Electronic Guitar: iPad Apps for Guitar

Four Must-Haves for Expressive Processing with iOS
Image placeholder title

Last month, I explained how to create a hybrid guitar-processing setup using apps on an iPad with Ableton Live on a laptop. Of course, the apps I included in that column are but a tiny portion of the available music-related products for iOS.

This month, I’ve chosen four apps that, as a guitarist, I find are the most useful. One is an important utility app, while the others are geared toward sampling and signal processing.


Fig. 1. Audiobus for iPad and iPhone

Image placeholder title

Once you’re hooked on iOS apps, you’ll want to use more than one at a time. Audiobus provides a kind of virtual pedalboard/switching system that allows you to use multiple music apps at once, by passing audio and MIDI between them (see Figure 1). The latest version lets you adjust levels and panning for all audio sources. And with the Audiobus Connection Panel, you can cue playback, recording, and more, without having to call up the individual app. Install Audiobus Remote on your iPhone, and you can switch app screens on the iPad and perform many of the connection-panel functions at a distance.


Fig. 2. Samplr’s keyboard mode lets you re-pitch your sample.

Image placeholder title

Samplr makes full use of the iPad’s touch functionality to trigger and manipulate samples, whether pre-recorded or captured as you play (see Figure 2). You can record your guitar into any or all of its six tracks, where the app automatically slices the audio into sound bites. For example, record a chord progression and use your fingers to play each chord separately, in any order, even with the audio reversed. You can also play multiple chords at once, freeze them, and use the arpeggiator function to move among them. A sustaining distorted-guitar note can be turned into a bass pattern by dropping the sample an octave within the app and applying rhythmic slicing. All this merely scratches the surface of what this amazing app can do.


Fig. 3. In this setup, pushing play on track 3 of iDensity will process my guitar in real time, whereas the other tracks will only play when I scrub my finger across the audio file.

Image placeholder title

This app will let you enjoy the unique sound of granular processing (see Figure 3). As with Samplr, you can load samples into six slots but, unlike in that app, you can also process your guitar in real time six different ways, simultaneously. You can record any of the tracks and, once it is captured, change the pitch of the recording with a separate virtual keyboard for each track. And that’s merely a fraction of iDensity’s processing possibilities.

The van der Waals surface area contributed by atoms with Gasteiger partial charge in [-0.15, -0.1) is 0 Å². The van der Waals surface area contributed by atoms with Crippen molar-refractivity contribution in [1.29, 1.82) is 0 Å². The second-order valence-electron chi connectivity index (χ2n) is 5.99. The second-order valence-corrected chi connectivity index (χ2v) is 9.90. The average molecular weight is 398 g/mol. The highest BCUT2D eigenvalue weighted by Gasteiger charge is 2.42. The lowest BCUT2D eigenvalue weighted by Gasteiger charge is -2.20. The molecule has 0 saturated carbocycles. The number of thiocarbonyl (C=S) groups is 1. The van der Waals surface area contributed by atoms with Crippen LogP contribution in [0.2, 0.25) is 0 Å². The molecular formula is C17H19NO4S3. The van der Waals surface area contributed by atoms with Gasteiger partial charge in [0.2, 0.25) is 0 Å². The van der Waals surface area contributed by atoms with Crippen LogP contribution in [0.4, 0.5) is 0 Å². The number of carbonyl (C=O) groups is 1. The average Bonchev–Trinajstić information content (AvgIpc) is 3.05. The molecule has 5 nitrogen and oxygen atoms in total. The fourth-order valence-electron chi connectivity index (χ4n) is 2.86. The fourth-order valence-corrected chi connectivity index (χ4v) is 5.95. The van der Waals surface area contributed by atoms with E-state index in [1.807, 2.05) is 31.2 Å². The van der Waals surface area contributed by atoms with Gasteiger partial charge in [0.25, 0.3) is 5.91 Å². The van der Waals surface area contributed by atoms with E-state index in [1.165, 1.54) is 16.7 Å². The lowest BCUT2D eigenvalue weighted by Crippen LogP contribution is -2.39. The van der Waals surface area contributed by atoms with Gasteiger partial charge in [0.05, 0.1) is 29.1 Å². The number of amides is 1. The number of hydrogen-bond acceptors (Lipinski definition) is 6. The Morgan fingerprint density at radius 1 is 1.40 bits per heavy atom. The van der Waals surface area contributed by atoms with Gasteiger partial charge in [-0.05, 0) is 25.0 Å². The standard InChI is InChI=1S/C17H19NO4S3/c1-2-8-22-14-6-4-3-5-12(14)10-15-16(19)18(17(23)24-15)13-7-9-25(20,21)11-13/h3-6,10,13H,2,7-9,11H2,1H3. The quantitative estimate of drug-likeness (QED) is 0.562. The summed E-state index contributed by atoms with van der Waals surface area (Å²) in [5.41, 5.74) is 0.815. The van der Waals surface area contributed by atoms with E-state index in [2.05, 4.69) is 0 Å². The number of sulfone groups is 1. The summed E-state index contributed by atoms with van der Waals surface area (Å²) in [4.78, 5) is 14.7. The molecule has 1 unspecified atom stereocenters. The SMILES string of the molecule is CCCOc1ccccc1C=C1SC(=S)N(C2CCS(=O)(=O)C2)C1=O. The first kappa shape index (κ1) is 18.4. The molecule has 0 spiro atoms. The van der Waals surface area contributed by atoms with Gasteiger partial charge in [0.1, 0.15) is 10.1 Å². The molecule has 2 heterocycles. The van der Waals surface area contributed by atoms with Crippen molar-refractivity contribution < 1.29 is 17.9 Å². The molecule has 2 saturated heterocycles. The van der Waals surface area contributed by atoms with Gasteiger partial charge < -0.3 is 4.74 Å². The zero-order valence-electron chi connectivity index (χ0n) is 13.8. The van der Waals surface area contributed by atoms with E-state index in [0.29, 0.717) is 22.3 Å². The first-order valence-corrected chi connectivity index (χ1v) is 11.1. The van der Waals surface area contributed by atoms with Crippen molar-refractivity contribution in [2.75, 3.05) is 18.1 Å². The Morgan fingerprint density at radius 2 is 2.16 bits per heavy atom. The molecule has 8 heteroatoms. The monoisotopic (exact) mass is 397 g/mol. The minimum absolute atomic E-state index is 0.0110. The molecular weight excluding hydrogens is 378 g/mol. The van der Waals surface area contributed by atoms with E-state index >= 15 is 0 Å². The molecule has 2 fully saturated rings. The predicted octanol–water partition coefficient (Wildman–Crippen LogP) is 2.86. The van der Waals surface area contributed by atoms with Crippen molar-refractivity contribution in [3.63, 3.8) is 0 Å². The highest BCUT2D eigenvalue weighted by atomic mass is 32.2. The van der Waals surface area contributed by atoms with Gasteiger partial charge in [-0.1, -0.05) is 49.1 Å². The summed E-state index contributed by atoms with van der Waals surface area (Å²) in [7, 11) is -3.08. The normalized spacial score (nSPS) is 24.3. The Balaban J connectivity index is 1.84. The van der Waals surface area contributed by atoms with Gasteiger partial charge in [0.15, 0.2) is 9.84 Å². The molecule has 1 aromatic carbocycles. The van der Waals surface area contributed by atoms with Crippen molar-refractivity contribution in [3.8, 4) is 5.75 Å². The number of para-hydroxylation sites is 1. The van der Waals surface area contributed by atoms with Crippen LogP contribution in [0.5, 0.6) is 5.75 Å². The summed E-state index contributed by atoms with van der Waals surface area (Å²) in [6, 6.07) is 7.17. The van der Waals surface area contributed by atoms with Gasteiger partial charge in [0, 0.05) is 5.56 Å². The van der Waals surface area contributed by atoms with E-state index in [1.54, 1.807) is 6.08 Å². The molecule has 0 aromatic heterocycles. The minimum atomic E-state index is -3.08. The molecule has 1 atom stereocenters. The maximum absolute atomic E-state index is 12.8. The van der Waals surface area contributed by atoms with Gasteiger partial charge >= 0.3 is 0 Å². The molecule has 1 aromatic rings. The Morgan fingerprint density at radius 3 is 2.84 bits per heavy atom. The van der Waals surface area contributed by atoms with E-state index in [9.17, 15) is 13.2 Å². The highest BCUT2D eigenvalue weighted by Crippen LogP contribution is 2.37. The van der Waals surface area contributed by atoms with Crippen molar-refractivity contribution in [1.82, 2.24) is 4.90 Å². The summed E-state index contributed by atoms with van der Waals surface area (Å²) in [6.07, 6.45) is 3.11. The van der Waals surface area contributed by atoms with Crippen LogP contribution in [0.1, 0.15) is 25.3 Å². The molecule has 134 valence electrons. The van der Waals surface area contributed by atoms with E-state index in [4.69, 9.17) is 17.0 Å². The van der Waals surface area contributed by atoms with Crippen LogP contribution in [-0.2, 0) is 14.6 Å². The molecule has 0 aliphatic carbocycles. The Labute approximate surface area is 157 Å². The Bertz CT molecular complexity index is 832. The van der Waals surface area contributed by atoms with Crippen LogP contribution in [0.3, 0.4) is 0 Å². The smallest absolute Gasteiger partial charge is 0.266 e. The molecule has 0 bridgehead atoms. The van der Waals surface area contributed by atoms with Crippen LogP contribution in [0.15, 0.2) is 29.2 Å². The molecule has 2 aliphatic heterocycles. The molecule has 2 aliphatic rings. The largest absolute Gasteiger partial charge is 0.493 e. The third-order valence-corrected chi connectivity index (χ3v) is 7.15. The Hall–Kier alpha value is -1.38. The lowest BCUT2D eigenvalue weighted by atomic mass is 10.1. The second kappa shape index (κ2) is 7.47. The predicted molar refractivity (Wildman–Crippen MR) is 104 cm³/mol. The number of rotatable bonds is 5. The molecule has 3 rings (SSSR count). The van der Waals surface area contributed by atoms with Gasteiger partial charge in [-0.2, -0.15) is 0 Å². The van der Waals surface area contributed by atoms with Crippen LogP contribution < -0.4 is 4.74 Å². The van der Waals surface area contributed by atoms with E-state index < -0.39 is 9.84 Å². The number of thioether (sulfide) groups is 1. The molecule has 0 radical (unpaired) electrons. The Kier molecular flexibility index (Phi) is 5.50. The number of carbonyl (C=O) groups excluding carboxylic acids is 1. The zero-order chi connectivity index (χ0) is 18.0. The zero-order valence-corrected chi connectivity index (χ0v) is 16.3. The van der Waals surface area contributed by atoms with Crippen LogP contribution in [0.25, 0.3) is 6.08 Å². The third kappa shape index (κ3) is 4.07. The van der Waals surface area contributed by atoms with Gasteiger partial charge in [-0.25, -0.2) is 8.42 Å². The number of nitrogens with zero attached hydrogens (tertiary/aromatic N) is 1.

Fig. 4. In Borderlands you can simultaneously process one track with two clouds, and two tracks with one cloud.

Image placeholder title

This iOS effect offers even more granular processing fun, combined with Samplr-like touch controlled functionality (see Figure 4). As with iDensity, you can record your guitar or process it in real time, but unlike in the other two sample processing apps you can record as many tracks as you like. Double tapping on a recorded track creates a circle, called a “cloud,” that processes the audio multiple ways within its circumference. You can move the cloud along the track to process different parts of the sample or pull it off to stop playback. You can put multiple clouds on one track, and tracks can also be pushed around with your finger so you can layer multiple tracks under one or more clouds. Borderlands will record the movement of the clouds as you push them around, as well as parameter changes within each cloud as you make them. Playing your guitar in real time through two moving clouds as parameters are changing is something you need to experience.